By deep soaking two times a week, as opposed to little water every day or so, you can train roses to grow their natural deep root system, which in turn makes them a more drought tolerant and disease resistant plant. This deep root system allows the rose to pull cool water, from deep in the soil, up into it leaves. This ability can help the plant deal with our harsh summer and help a rose thrive in our searing heat. This watering technique will also help your roses' health and appearance in general. Powdery mildew is probably the most common pest for roses in So Cal. My roses do not get it; I attribute this to my watering regiment. Infrequent deep soaking is not only better for the California's drought, it is better for your roses!


Blake's Landscape Maintenance Blog

I may be a bit "old school" driving around a big loud gas guzzling motorcycle, but that doesn't speak for this companies culture. Our culture of efficiency and constant improvement has been at the core of this company since Mark founded it; it is no wonder he is now driving a Tesla. As cool as I know everyone thinks I am on my Harley and how much they looove being on the phone or trying to sleep when I drive by, people don't seem to feel the same way about the lawn maintenance equipment equivalent. It turns out people don't like supersonic exhaust noise and fumes around them. I know, I don't get it either but then again I'm old. I mean old school.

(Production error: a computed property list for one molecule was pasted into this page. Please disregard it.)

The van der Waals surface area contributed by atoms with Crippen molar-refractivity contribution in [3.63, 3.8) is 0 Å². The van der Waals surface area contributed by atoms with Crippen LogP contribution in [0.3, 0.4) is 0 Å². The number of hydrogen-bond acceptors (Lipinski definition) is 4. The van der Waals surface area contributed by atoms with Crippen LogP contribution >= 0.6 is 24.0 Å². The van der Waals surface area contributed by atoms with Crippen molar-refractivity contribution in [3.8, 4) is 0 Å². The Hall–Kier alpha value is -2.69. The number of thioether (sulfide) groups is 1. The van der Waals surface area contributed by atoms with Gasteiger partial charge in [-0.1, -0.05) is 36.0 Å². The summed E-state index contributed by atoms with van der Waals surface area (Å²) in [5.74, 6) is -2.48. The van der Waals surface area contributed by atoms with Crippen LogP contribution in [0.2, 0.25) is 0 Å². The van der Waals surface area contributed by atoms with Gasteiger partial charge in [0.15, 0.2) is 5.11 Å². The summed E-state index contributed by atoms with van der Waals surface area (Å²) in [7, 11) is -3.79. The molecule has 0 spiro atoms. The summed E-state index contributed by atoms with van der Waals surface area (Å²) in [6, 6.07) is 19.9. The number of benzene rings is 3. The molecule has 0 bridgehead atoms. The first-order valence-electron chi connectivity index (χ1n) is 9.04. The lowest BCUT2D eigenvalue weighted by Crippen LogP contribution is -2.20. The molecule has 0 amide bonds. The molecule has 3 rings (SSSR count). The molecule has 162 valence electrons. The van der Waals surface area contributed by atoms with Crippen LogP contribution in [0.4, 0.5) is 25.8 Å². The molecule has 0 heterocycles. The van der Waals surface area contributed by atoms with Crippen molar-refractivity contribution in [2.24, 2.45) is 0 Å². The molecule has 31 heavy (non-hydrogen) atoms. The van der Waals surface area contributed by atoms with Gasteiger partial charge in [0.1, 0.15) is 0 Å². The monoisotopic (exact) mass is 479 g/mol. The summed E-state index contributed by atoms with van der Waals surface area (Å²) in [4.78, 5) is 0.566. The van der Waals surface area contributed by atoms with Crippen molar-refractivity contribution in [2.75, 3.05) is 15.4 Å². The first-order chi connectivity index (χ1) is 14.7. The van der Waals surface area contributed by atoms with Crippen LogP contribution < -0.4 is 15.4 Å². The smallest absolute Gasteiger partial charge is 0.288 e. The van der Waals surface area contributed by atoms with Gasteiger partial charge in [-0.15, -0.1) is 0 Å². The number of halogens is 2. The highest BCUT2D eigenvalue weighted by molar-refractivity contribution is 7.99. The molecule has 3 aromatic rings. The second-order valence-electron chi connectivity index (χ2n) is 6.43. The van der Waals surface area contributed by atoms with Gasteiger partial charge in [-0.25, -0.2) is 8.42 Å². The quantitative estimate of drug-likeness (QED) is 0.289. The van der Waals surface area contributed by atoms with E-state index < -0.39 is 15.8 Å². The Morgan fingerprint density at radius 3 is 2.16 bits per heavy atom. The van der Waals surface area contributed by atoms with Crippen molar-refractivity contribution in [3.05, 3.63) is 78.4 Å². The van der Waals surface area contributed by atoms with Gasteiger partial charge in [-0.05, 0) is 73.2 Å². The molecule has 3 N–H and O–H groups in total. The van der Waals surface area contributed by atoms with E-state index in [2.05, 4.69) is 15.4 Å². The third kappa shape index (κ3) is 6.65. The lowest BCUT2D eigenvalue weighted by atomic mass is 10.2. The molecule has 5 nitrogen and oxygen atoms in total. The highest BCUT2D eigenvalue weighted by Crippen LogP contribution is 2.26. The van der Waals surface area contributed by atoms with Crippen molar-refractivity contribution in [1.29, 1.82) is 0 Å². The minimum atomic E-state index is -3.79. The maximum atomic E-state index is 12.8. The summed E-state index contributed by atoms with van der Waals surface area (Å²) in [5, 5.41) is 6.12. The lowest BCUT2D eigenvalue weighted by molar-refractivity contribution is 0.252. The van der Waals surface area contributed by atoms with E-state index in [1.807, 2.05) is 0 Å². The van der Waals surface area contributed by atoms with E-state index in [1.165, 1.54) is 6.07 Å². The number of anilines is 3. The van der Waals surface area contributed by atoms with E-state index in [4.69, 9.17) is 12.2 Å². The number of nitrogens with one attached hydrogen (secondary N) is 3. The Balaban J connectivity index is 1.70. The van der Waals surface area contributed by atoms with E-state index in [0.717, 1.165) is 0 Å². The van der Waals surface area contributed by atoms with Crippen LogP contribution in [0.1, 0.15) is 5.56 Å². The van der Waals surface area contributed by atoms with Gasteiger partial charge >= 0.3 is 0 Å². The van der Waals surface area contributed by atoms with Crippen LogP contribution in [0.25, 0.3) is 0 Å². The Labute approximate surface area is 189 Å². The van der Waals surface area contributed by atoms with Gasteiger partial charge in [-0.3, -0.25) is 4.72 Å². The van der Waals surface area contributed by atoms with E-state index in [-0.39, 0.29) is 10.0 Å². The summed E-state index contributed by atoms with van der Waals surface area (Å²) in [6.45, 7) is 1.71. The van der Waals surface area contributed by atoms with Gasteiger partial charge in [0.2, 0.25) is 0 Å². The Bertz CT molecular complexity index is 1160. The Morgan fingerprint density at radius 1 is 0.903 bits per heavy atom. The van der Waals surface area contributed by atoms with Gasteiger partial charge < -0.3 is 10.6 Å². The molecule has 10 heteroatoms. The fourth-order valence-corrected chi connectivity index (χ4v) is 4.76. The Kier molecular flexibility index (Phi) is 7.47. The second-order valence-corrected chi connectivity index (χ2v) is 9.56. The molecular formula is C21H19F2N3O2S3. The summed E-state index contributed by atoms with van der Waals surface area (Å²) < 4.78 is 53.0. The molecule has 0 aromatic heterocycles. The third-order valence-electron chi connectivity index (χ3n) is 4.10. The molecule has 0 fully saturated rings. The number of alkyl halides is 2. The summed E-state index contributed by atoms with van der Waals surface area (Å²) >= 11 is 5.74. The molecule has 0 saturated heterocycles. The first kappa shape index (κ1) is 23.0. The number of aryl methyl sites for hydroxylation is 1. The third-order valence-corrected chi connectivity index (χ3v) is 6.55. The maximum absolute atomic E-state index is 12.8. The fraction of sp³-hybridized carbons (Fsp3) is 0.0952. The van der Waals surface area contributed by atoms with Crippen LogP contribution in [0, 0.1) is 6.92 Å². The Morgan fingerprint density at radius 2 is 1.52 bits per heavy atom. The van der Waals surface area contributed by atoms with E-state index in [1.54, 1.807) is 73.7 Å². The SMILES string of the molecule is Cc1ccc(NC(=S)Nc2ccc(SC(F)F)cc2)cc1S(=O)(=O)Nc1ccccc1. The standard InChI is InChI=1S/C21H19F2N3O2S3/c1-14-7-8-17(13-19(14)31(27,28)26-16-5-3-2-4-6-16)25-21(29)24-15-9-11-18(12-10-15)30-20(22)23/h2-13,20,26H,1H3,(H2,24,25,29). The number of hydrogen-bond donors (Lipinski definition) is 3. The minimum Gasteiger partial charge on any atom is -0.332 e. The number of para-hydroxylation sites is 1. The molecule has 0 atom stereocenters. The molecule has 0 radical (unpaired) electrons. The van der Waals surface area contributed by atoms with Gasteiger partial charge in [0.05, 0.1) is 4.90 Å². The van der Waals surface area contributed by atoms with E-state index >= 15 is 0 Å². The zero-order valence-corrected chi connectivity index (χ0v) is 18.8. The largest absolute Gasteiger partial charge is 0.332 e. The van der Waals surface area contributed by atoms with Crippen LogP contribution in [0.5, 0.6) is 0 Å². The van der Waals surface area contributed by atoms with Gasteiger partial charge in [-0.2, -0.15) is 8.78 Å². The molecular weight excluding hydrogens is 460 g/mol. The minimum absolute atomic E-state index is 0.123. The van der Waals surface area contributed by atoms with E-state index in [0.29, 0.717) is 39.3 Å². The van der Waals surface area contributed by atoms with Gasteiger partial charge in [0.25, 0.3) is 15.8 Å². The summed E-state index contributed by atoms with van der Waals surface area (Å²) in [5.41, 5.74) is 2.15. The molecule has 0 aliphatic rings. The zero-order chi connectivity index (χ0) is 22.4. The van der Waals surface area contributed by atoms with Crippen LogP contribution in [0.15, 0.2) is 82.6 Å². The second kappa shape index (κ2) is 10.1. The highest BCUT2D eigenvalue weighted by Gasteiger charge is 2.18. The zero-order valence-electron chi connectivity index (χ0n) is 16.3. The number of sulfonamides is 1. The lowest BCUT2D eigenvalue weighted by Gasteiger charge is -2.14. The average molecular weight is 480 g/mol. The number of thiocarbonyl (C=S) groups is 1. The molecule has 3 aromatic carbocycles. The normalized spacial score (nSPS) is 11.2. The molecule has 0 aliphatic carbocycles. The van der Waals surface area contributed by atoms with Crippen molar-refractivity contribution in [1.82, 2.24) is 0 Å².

5 electric leaf blowers sitting in front of a Tesla electric car Just last month we worked with the AQMD (Air Quality Management District) to exchange old blowers and invest in the first commercially viable battery blowers to hit the market. They are still backpack blowers but now the backpack is just a battery. Lighter weight, quieter, cleaner and zero emissions! The next step in our evolution will be to install solar and charging mechanisms in our trucks to keep these bad boys full of juice. Until then, these Telsaesque blowers will be in beta testing mode and in use on smaller properties and particularly sensitive locations.

Garden View, Inc., 114 E Railroad Ave., Monrovia, CA 91016